Thursday, February 24, 2011

Day 27 - POST body in files and ngx_unescape_uri

I told you yesterday that I would talk about retrieving values form a POST for processing. As I'm a stand-up guy, here we go.

Back in the days when I started this journey, I told you buffers (ngx_buf_t) were interesting beast that were the foundation of this little web server. It's even more true than I thought and I don't think I'm at the end of my surprises with them. They are basically used for almost anything that involves processing data streams (and you do a lot of that in a web server). POST methods are no exception. Basically, whenever nginx is reading data from a client and making a HTTP request (ngx_http_request_t) from it, it is using buffers. And roughly, it all goes like that:
  1. Accept connection from client (SYN<->ACK/SYN<->ACK, if you see what I mean).
  2. Start reading data from client
  3. Parse client request (method, uri, etc.) and header lines as they arrive
  4. Store all that in the ngx_http_request_t structure
  5. When all headers are processed, call the content handler (there is actually a lot more going on at this point but if we start digging here we'll get lost, plus there is a lot I still don't know).
  6. At this point, the header_in field of the ngx_http_request_t structure points to a buffer that contains the "raw" headers as they were read from the client.

This holds true for all HTTP requests (GET, POST, HEAD, etc.). Now, as you know some HTTP methods accept bodies. It is the case for POST. However, the HTTP protocol being nice and everything has a header to tell the server how much data will be in the body. And nginx makes good use of this Content-length header and continues its processing with:
  1. Read all data in the body.
  2. Then trigger the request body handler (I told you at length about this guy yesterday).
  3. At this point, the body is available in request->request_body->bufs where request is a pointer to the ngx_http_request_t structure.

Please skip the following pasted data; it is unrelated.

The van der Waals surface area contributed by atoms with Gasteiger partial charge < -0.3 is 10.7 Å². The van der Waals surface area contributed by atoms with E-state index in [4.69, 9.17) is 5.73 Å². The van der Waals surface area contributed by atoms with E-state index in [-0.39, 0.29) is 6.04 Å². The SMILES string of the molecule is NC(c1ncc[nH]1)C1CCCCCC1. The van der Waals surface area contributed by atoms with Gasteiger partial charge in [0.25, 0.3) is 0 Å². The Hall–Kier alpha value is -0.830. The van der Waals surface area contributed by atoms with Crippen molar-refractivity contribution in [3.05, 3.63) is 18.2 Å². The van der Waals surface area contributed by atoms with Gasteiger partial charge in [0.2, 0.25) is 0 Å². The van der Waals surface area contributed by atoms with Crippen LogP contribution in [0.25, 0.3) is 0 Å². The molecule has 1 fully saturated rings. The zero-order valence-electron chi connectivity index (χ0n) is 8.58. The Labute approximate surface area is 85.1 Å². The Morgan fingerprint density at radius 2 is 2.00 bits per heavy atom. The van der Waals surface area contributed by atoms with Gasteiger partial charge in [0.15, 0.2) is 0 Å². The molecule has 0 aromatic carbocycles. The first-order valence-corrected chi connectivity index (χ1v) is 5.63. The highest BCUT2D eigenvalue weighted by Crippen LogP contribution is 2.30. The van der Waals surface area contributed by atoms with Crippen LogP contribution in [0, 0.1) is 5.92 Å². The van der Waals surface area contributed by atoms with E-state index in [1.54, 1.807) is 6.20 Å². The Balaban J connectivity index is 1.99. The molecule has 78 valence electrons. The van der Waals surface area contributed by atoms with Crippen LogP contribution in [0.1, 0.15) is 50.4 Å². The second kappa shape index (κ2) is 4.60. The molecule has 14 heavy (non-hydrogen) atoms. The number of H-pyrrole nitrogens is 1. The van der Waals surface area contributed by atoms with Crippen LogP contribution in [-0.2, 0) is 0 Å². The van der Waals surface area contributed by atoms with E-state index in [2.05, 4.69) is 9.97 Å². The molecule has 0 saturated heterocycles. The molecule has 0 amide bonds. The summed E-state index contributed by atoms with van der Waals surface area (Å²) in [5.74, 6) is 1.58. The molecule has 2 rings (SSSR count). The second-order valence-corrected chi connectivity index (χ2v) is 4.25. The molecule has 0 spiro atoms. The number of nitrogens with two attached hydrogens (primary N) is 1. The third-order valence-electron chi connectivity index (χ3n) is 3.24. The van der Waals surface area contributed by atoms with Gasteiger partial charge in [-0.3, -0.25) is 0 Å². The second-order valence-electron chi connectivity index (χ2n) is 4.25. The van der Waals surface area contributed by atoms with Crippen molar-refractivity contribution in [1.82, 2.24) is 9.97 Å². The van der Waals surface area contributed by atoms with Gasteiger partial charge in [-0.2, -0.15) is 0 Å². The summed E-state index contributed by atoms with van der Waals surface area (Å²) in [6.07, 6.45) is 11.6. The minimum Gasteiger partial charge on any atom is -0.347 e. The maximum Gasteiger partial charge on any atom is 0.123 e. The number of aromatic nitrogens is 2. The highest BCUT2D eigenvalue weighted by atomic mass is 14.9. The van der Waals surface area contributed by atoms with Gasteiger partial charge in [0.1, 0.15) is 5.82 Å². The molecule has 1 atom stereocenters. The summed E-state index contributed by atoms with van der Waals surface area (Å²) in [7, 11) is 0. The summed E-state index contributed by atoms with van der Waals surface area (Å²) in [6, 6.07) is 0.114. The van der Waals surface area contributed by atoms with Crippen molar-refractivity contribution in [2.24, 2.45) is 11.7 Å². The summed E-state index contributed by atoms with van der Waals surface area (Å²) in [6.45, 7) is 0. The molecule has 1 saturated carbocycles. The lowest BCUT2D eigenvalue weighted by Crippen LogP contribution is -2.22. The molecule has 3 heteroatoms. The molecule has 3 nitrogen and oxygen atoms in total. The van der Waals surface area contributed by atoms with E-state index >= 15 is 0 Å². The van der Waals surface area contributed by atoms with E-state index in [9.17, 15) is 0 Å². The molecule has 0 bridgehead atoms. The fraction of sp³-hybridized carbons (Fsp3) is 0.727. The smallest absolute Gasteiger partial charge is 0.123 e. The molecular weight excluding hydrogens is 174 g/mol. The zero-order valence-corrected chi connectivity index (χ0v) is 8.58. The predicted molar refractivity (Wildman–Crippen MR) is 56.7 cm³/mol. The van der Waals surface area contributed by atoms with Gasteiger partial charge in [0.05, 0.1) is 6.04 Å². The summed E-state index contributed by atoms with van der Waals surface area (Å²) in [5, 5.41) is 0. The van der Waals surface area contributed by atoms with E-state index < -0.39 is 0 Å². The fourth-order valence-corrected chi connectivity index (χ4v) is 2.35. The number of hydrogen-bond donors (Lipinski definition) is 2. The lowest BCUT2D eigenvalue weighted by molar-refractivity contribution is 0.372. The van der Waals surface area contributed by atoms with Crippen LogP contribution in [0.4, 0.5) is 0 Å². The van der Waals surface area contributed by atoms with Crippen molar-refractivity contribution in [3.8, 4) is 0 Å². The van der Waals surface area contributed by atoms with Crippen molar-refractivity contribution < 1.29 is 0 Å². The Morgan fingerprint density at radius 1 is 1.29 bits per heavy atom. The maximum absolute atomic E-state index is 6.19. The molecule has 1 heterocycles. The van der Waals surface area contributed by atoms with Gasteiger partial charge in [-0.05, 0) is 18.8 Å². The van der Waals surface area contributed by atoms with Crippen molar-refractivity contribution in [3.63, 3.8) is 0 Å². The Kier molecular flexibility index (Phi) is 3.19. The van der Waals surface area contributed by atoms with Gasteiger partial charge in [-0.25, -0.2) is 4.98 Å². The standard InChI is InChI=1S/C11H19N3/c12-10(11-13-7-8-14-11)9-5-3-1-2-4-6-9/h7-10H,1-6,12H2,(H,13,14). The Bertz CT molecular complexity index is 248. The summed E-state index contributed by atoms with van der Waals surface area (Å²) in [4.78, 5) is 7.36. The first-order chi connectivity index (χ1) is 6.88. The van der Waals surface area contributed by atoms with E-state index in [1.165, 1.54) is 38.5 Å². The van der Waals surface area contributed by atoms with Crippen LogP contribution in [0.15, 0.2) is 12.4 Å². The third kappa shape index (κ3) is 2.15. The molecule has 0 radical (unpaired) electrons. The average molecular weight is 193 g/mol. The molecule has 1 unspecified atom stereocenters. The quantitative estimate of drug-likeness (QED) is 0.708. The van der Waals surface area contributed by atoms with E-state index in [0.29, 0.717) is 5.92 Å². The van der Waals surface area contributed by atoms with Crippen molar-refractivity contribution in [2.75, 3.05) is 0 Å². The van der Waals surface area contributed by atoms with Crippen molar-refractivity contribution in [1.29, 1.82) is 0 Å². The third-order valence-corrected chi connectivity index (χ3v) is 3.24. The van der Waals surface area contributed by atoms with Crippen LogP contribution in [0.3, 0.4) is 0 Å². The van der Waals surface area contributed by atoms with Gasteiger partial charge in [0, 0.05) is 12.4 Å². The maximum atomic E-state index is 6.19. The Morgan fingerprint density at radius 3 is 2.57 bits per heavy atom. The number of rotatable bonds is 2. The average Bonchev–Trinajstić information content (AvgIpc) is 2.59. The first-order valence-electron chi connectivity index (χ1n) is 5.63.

The attentive reader will have noticed the s at the end of bufs. Yes, there can be many buffers. And there are really two situations:
  • Either the body is really small and you have only one buffer.
  • Or, it is big and you have more than one
The point is: your code should loop through this chain and process all data there. There is one more thing you should be aware of: buffers can be files. And if your body is bug enough you can be sure they will be. I tell you because I read about this then completely forgot about it and looked stupid when I realised my nginx segfaulted when I was trying to access the memory of a buffer which was a "file buffer". So, you remember all this was to retrieve data encoded in "application/x-www-form-urlencoded". Of course, data has to be urldecoded. nginx is nice enough to help with the decoding (and the encoding) by providing a pair of functions: ngx_unescape_uri and ngx_escape_uri. Now, that's all good, except that they operate on u_char *, not on buffers. This means the body request MUST be loaded in memory. So, I went ahead and used ngx_read_file(). Unfortunately from what I can see this is blocking. This should not be a problem in my specific scenario because most of the time data will fit in memory and never go to disk. But this is against the principles of nginx. So, I made a note in my code (with a TODO) and will have a look at it another day. May be I'll find some inspiration with Valery's nginx upload module.

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